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Strengthening vaccination programmes and health systems in the European Union: A framework for action


  • Siciliani, Luigi
  • Wild, Claudia
  • McKee, Martin
  • Kringos, Dionne
  • Barry, Margaret M.
  • Barros, Pedro Pita
  • De Maeseneer, Jan
  • Murauskiene, Liubove
  • Ricciardi, Walter


Vaccination is one of the most cost-effective public health interventions. However, the EU is facing increasing outbreaks of vaccine preventable diseases, with some fatal cases of measles. This paper reviews the main factors influencing vaccination uptake, and assesses measures expected to improve vaccination coverage. Obstacles to vaccination include concerns about vaccine safety and side effects, lack of trust, social norms, exposure to rumours and myths, and access barriers. Responses fall into three broad categories. Regulation, including the introduction of mandatory vaccination, can be justified but it is important to be sure that it is an appropriate solution to the existing problem and does not risk unintended consequences. Facilitation involves ensuring that there is an effective vaccination programme, comprehensive in nature, and reducing the many barriers, in terms of cost, distance, and time, to achieving high levels of uptake, especially for marginalised or vulnerable populations. Information is crucial, but whether in the form of public information campaigns or interactions between health workers and target populations, must be designed very carefully to avoid the risk of backfire. There is no universal solution to achieving high levels of vaccine uptake but rather a range or combinations of options. The choice of which to adopt in each country will depend on a detailed understanding of the problem, including which groups are most affected.

Suggested Citation

  • Siciliani, Luigi & Wild, Claudia & McKee, Martin & Kringos, Dionne & Barry, Margaret M. & Barros, Pedro Pita & De Maeseneer, Jan & Murauskiene, Liubove & Ricciardi, Walter, 2020. "Strengthening vaccination programmes and health systems in the European Union: A framework for action," Health Policy, Elsevier, vol. 124(5), pages 511-518.
  • Handle: RePEc:eee:hepoli:v:124:y:2020:i:5:p:511-518
    DOI: 10.1016/j.healthpol.2020.02.015

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    References listed on IDEAS

    1. Laetitia Duval & François-Charles Wolff & Martin Mckee & Bayard Roberts, 2016. "The Roma vaccination gap: Evidence from twelve countries in Central and South-East Europe," Post-Print hal-01385007, HAL.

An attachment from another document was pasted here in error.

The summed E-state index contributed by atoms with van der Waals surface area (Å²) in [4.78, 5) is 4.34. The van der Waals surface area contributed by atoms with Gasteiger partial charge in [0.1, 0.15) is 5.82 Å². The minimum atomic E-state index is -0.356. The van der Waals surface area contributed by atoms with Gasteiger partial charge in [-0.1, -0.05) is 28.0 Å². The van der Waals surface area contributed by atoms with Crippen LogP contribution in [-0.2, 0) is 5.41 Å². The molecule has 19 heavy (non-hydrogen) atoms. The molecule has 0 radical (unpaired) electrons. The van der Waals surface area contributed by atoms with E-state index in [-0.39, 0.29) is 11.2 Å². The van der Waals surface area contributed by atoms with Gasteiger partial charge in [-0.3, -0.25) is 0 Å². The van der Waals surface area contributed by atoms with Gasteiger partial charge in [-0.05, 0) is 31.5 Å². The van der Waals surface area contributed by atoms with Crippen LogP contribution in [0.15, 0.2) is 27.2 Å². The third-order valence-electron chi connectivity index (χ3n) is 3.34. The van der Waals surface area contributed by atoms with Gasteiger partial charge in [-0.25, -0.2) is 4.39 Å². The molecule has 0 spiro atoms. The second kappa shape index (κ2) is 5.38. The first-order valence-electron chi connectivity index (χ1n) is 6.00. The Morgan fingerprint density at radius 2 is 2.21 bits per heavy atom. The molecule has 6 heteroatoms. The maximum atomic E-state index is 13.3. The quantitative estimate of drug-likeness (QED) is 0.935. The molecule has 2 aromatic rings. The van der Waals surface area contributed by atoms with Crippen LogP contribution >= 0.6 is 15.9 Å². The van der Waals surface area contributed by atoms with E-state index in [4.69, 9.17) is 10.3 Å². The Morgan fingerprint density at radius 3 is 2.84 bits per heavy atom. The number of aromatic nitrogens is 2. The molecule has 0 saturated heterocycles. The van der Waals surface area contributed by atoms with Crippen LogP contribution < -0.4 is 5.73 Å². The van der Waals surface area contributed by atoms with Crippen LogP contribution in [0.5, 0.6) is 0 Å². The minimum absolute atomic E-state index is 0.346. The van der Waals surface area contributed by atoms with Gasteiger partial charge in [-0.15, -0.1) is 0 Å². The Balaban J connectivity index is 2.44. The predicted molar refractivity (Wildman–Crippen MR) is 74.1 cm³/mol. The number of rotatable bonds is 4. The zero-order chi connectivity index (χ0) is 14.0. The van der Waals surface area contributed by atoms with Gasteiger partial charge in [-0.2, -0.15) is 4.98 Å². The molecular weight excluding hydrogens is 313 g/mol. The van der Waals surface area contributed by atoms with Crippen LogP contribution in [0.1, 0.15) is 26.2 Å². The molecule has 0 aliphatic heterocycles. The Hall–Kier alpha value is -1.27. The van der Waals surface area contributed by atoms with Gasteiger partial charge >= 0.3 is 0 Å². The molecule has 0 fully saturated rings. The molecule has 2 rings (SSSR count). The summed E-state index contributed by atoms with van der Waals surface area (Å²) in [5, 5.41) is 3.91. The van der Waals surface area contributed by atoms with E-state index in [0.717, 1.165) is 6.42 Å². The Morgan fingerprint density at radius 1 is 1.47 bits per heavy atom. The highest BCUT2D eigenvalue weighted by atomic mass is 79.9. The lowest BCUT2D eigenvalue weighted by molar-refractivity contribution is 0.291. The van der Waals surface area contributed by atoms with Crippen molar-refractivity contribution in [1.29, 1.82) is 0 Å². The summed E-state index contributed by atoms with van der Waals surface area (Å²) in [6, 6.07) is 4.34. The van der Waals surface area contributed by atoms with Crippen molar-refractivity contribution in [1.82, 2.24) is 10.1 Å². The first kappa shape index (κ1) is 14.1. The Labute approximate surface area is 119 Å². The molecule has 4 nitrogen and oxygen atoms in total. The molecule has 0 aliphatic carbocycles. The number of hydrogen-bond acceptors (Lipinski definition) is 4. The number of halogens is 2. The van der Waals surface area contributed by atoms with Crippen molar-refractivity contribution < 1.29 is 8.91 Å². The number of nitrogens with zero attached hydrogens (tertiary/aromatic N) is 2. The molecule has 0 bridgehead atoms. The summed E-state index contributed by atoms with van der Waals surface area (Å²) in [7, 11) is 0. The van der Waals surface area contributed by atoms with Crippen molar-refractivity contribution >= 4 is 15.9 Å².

2. Björkman, Ingeborg & Sanner, Margareta A., 2013. "The Swedish A(H1N1) vaccination campaign—Why did not all Swedes take the vaccination?," Health Policy, Elsevier, vol. 109(1), pages 63-70.
    3. Laetitia Duval & François-Charles Wolff & Martin Mckee & Bayard Roberts, 2016. "The Roma vaccination gap: Evidence from twelve countries in Central and South-East Europe," Working Papers hal-01378176, HAL.
    4. Ian Skurnik & Carolyn Yoon & Denise C. Park & Norbert Schwarz, 2005. "How Warnings about False Claims Become Recommendations," Journal of Consumer Research, Journal of Consumer Research Inc., vol. 31(4), pages 713-724, March.
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    Cited by:

    1. Sebastian Neumann-Böhme & Nirosha Elsem Varghese & Iryna Sabat & Pedro Pita Barros & Werner Brouwer & Job Exel & Jonas Schreyögg & Tom Stargardt, 2020. "Once we have it, will we use it? A European survey on willingness to be vaccinated against COVID-19," The European Journal of Health Economics, Springer;Deutsche Gesellschaft für Gesundheitsökonomie (DGGÖ), vol. 21(7), pages 977-982, September.
    2. Julio Emilio Marco-Franco & Pedro Pita-Barros & Silvia González-de-Julián & Iryna Sabat & David Vivas-Consuelo, 2021. "Simplified Mathematical Modelling of Uncertainty: Cost-Effectiveness of COVID-19 Vaccines in Spain," Mathematics, MDPI, vol. 9(5), pages 1-15, March.
    3. Ruth Waitzberg & Noa Triki & Sharon Alroy-Preis & Tomer Lotan & Liat Shiran & Nachman Ash, 2021. "The Israeli Experience with the “Green Pass” Policy Highlights Issues to Be Considered by Policymakers in Other Countries," IJERPH, MDPI, vol. 18(21), pages 1-9, October.
    4. Casula, Mattia & Toth, Federico, 2021. "The 2017 Italian reform on mandatory childhood vaccinations: Analysis of the policy process and early implementation," Health Policy, Elsevier, vol. 125(1), pages 7-11.
    5. Galdikiene, Laura & Jaraite, Jurate & Kajackaite, Agne, 2022. "Trust and vaccination intentions: Evidence from Lithuania during the COVID-19 pandemic," EconStor Open Access Articles and Book Chapters, ZBW - Leibniz Information Centre for Economics, vol. 17(11), pages 1-1.
    6. Rajan, Selina & McKee, Martin & Hernández-Quevedo, Cristina & Karanikolos, Marina & Richardson, Erica & Webb, Erin & Cylus, Jonathan, 2022. "What have European countries done to prevent the spread of COVID-19? Lessons from the COVID-19 Health system response monitor," Health Policy, Elsevier, vol. 126(5), pages 355-361.
    7. Talia Goren & Itai Beeri & Dana R. Vashdi, 2023. "Framing policies to mobilize citizens' behavior during a crisis: Examining the effects of positive and negative vaccination incentivizing policies," Regulation & Governance, John Wiley & Sons, vol. 17(2), pages 570-591, April.

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